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Hotel Review: Four Seasons Gresham Palace Budapest

Oct. 03, 2011
7 min read
Hotel Review: Four Seasons Gresham Palace Budapest
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I spend a lot of time on the road, so I really value unique hotel experiences. While a majority of my stays are in chain hotels that give me great elite perks, once in a while I like to splurge on a luxury hotel. While I usually use points to bring down the cost of expensive hotels or get really good advance/discount rates, once in a while I get the urge to throw caution to the wind and indulge at a non-points earning luxury hotel. While I sometimes feel guilty for doing it, travel is my passion, hobby and full-time job, so at a very minimum I consider it necessary to understand the full spectrum of the hotel industry.

When I decided to go to Budapest, I decided my splurge would be on the Four Seasons Gresham Palace, which is the hotel in Budapest. The location is unparalleled - right on the Danube on the Pest side of the city, but within easy walking distance to the historic Buda side. It's also right near top shopping and dining and having only opened in 2004, it's still relatively new and in pristine condition.

What also sealed the deal was that it participates in the American Express Fine Hotels & Resorts program, which is offered to all Platinum and Centurion cardholders. I've never used this benefit, so I decided to give it a whirl. The daily rates were comparable to what was being offered on and the benefits I would receive were: 12pm check-in, 4pm checkout, in-room amenity of wine and fruit, free breakfast and a space-available upgrade.

I ended up booking a mid-level Gresham Room for 390 euros per night (for 2 nights - my third would be spent at Le Meridien Budapest on a heavily discounted advance rate of 129 euros).

Upon check-in the agent greeted me by name and explained my Gresham room was ready and it was on the first floor with a courtyard view, which wasn't really what I was expecting. At a minimum, I thought we'd get a room with a nice view of the river on a higher floor. I had checked online and the hotel was selling every room type, so I knew it wasn't a soldout weekend.

Four Seasons Gresham Palace Lobby
Impressive lobby chandelier and ornate glass ceiling

When I inquired about upgrades due to booking via American Express FHR, she seemed put off and told me they were soldout of all upgradeable rooms. Interesting since I knew that wasn't true. I pushed back a little bit and she offered to look into it and mentioned that suites were available for an upgrade fee. I decided to check out my room before making any decisions and told her I'd call her back. To be honest, Lori and I both thought she was being a little shady, though I don't know if it was just the language barrier.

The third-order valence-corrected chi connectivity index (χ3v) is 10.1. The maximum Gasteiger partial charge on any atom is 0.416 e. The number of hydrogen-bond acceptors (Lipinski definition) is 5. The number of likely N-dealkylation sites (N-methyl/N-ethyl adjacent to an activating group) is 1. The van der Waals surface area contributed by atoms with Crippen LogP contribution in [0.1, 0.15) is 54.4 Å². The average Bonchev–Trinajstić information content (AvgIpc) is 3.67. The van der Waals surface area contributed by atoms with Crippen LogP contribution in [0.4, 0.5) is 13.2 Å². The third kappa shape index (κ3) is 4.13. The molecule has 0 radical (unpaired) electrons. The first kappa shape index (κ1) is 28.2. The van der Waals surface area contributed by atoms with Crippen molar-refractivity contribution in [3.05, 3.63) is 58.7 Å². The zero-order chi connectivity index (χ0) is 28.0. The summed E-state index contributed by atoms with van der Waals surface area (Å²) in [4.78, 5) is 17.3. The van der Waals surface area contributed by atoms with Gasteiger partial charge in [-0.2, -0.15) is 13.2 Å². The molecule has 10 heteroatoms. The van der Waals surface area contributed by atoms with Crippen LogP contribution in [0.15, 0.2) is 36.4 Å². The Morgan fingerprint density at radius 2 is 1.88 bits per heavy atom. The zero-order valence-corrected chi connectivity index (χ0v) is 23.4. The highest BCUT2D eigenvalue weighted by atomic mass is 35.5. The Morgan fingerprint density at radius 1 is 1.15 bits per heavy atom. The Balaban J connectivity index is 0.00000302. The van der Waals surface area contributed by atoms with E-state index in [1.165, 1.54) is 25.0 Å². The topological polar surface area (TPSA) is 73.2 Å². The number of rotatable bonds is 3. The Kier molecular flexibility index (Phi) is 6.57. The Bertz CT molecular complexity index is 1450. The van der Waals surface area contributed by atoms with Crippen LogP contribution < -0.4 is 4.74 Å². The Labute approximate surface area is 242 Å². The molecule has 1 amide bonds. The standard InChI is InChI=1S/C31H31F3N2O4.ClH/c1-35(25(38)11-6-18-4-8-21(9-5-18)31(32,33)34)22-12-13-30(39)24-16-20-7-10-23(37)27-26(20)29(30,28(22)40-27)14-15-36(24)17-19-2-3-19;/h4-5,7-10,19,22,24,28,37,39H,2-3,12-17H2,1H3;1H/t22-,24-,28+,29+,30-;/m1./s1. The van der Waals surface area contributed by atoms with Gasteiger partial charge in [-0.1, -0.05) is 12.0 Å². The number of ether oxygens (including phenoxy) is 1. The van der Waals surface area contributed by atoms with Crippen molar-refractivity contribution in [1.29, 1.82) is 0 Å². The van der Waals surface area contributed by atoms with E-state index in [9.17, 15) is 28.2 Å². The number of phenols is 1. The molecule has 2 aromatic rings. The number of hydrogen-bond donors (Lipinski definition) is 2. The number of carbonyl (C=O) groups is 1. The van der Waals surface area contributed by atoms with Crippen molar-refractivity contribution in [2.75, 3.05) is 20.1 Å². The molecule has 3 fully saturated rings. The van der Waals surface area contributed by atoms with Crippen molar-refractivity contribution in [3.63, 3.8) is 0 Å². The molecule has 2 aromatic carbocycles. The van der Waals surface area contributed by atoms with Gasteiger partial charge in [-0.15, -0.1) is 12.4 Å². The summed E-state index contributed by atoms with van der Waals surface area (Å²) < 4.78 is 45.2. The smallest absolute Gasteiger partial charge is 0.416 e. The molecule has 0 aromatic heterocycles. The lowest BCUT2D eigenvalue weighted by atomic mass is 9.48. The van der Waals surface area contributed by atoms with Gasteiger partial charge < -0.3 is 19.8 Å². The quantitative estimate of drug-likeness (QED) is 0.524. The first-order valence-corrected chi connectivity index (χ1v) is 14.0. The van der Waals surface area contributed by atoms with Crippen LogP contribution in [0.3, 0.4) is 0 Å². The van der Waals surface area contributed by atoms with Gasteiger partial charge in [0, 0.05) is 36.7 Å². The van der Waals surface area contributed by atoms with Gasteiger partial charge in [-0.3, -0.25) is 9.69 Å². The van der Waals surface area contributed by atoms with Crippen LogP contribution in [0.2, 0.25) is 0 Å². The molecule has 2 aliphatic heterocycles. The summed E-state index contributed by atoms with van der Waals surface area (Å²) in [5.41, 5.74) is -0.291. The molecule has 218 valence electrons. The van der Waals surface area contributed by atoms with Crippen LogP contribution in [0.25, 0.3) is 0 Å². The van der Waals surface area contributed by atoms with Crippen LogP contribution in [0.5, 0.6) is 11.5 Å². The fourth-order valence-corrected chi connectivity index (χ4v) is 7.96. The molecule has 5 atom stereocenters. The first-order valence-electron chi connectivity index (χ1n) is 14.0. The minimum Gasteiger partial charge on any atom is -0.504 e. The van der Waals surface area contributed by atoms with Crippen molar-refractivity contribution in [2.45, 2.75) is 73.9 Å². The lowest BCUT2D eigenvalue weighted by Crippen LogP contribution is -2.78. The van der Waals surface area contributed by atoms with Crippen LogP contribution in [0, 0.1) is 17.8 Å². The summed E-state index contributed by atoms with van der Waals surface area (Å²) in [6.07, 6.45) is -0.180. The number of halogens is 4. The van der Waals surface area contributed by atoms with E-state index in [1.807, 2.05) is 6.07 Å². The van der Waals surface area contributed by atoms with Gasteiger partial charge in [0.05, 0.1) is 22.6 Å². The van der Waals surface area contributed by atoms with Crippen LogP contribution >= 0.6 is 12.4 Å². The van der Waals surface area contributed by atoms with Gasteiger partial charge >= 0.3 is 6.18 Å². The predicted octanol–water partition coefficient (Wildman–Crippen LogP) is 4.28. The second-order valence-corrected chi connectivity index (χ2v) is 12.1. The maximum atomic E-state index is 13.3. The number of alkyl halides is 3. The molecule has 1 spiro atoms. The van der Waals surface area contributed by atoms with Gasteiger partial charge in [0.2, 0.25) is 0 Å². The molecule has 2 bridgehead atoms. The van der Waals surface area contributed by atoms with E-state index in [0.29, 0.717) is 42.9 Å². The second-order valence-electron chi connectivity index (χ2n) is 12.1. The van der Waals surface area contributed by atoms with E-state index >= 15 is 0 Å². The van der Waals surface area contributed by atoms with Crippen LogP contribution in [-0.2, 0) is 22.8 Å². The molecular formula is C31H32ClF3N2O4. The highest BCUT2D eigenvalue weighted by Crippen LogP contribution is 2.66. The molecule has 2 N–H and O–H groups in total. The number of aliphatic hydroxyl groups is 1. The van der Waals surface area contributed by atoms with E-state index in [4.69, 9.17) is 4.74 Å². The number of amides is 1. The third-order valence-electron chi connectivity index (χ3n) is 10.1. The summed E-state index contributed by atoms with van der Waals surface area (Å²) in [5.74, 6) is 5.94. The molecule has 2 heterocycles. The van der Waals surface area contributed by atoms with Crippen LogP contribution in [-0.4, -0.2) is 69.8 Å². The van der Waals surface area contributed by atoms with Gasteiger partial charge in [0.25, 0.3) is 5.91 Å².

The Gresham Room was spacious and nice, but it had a terrible view of the inner courtyard. It was decent, but not really what I was expecting for 390 euros. I decided to call back and see what my options were - but before doing so I loaded up to confirm that rooms were still for sale and indeed they were in every category. (At this point I started feeling like I was at an SPG hotel arguing for a Platinum upgrade!).

Gresham Room
Gresh Room View 2
Price list for the weekend

She finally gave in and said I could have a Danube view room, but mentioned that it wouldn't be available for 2 hours and it was smaller than the Gresham Room. She also said if I paid for the Danube View room, she would upgrade me to a suite with a balcony and great views. She quoted me an upgrade of 300 euros per night, which was more than I wanted to spend. I cross referenced the price of the Danube View room on and it was only 200 euros more (590) than what I was currently paying and she agreed to do it for that price.

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I felt guilty for spending 590 euros ($788) per night, but I'd rather have an awe-inspiring spacious suite for $788 than an unmemorable regular room for $521. The Park Suite was going for 1,120 euros per night ($1,497) so I still felt like I was getting a decent deal. My motto in life is "go big or go home" and this was definitely one of those moments.

The third floor suite was indeed gorgeous, though it wasn't really a suite - more like an oversized room with a living area. However, the mini-balcony and views of the city were just incredible. On Saturday night I hosted a group of friends who live in Budapest for drinks, so the extra space definitely came in handy.

The suite with small step-out balcony
Living area
Not the best quality, but view of the room from the balcony

I'll let the pictures speak for themselves, but overall the Four Seasons Gresham Palace experience was flawless once we got the room situation sorted out. We used the gym/sauna and got spa treatments which were actually done in converted hotel rooms because the spa is under construction.

Day view from the balcony
An even more spectacular night view
Stunning view of the castle lit up at night

After I blogged about using FHR, several friends who are Four Seasons Preferred Partner travel agents scolded me for not booking through them, because apparently they can get better rates and the amenities are better. I'll have to try them out next time to compare, because I don't think I'll use FHR again anytime soon. The most important benefit to me is a nice, spacious room which is why I highly value top-tier hotel elite status. While Four Seasons are nice, I'm not in the position to be able to pay $800 a night every time I want a hotel suite! Though I have to admit, it was fun to splurge and the Park Suite was the perfect staging grounds for a quick and most definitely memorable weekend trip to Budapest.

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